Showdown with Herman Mashaba looms over housing court order
Municipality has missed deadline to find accommodation for Hillbrow residents, but Johannesburg official says backlog is the fault of past administrations
By Zoë Postman
“It’s difficult because we are living in fear … most of us have children and at any moment we could be evicted and left on the street,” says Thulisile Ngubane, 40, a resident of Hillbrow, Johannesburg.
Ngubane lives with her husband and four children in a ground-floor room in Ingelosi House, a privately owned building that was occupied after it had been left vacant for a few years.
Ngubane moved into the building after her husband, who was the only breadwinner, lost his job. She says they could not afford rent elsewhere.
The building has three floors with 21 rooms and about 90 residents. When GroundUp visited the building, it was severely dilapidated. All the residents share two toilets on the ground floor.
The showers and bathtubs were not functional, the windows were broken and one of the two staircases had collapsed. The electrical wires were exposed in the corridors and parts of the building were in complete darkness.
Ngubane currently pays about R500 a month for rent. “Rent is more expensive out there. It will be more than R1,000 which we just cannot afford … Most of us here are unemployed and we still need to send our children to school and put food on the table for them.”
Like most of the residents, Ngubane says, her family will be left homeless if they are evicted from the building with no alternative accommodation.
In December, the Socio Economic Rights Institute (SERI) launched a case in the Gauteng High Court to hold Johannesburg mayor Herman Mashaba, City Manager Ndivhoniswani Lukhwareni and Director of Housing Thabo Maisela individually responsible for providing alternative accommodation for the Ingelosi residents.
This followed a ruling by the Gauteng High Court in April last year that the City should provide alternative accommodation close to Ingelosi House by the end of October 2018. The City has not provided accommodation to date. SERI is now asking the court to give the City officials two months to comply with the April order. If they fail to comply, SERI intends to institute contempt of court proceedings.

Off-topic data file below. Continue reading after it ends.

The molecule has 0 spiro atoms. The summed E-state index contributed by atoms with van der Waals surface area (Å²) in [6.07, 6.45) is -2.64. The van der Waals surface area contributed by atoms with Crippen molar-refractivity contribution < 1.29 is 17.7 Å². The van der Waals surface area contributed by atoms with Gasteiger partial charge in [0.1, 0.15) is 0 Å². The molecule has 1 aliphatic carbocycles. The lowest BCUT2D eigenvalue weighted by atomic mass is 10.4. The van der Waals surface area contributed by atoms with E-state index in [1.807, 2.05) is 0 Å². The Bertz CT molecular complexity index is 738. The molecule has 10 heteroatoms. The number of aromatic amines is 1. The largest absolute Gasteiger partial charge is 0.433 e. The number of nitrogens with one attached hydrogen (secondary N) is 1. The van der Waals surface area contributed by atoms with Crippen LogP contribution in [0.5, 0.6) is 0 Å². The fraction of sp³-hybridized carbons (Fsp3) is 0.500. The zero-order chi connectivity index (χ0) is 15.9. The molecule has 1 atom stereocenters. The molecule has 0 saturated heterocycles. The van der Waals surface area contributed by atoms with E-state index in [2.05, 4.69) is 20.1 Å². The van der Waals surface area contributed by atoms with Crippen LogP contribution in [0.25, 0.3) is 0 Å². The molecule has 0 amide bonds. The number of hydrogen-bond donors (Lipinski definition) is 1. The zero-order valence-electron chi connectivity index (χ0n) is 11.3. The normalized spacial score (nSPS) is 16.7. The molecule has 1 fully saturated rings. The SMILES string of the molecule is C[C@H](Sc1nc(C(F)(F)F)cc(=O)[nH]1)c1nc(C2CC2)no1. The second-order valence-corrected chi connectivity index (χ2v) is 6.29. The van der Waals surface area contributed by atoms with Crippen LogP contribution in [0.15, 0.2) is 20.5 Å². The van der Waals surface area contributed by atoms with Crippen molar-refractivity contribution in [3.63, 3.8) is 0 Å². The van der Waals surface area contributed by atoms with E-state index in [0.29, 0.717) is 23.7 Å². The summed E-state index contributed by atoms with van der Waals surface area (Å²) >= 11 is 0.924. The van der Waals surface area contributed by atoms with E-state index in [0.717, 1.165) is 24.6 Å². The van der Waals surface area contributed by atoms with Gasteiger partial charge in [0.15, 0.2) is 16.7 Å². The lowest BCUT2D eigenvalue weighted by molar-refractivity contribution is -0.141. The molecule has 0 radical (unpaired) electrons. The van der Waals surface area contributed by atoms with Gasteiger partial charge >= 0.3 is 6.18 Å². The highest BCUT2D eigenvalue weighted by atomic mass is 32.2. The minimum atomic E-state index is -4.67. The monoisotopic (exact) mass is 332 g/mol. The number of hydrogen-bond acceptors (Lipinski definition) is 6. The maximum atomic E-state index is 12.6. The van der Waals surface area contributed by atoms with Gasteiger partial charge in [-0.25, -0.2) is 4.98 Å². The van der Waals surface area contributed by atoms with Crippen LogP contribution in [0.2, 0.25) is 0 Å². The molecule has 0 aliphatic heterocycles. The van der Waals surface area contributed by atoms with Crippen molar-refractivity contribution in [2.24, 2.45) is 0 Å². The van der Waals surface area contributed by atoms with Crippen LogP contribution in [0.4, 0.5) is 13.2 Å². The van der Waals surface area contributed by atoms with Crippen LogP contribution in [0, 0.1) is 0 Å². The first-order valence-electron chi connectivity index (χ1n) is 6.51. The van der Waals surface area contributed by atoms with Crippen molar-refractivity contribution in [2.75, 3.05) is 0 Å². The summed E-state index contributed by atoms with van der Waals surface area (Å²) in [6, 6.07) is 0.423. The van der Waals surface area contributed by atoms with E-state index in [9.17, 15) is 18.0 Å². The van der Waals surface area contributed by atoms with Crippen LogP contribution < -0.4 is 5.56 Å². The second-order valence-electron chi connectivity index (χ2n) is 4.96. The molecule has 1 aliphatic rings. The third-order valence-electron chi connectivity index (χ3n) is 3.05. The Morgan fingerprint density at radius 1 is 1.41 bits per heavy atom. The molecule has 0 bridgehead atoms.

“There’s nothing that makes someone act like a threat of imprisonment … this is a last resort and we are prepared to see it through. In other words, if it means that we’ve got to send the mayor to prison, that’s what we intend doing,” says Thulani Nkosi, a lawyer from SERI.
After the building was illegally occupied in 2011, the property was purchased and the owner was granted an eviction order by the Gauteng High Court. The residents then approached SERI for legal representation to challenge the order.
Nkosi said SERI had appealed the eviction order because the court had not been provided with all the information about the personal circumstances of the residents such as their income, living expenses and means to obtain alternative accommodation.
“Until such time as the court has at its disposal this information, whatever eviction order it makes would not be just and equitable because ultimately it was going to lead to homelessness,” Nkosi said.
SERI won the appeal and the court ordered the City to establish the personal circumstances of the residents.
The City agreed that the residents would be left homeless but said in its court papers that it was struggling to provide alternative accommodation because the high demand for Temporary Emergency Accommodation (TEA), especially in Hillbrow, greatly outweighed the City’s resources.
“The overwhelming and ever increasing demand for TEA has resulted in a severe backlog in the creation of TEA facilities,” said the City.
The City’s Director of Housing Thabo Maisela told GroundUp that there are about 8,000 households dating back to 2010 that need TEA. He said the backlog was caused by the lack of action by the City when it was first mandated by the court to provide alternative accommodation.
“The owners wanted their buildings back and the City’s approach was to say ‘it’s not our business; it’s the business of the private landlord and the residents and we should not get involved’… Had we been proactive at the time, we probably would not be sitting with this [backlog],” Maisela told GroundUp.
Despite the high demand for TEA, Maisela said the City would have to accommodate the residents of Ingelosi House because of the April 2018 judgment, “even though it’s somewhat of a queue jump”.
He said the City had identified two buildings, Fraser House and 106 Claim Street, in the city centre for the Ingelosi residents but was still considering whether this was a viable option.
To counter the backlog and high demand, Maisela said the City planned to focus on providing TEA facilities this year. “The buildings that were prioritised for low income housing for this financial year, we have taken the decision that all of those buildings will now be used for TEAs… We are no longer playing around. We now mean business when it comes to TEAs,” said Maisela.
Maisela said he could not provide an exact date when emergency housing would be available for the residents of Ingelosi.
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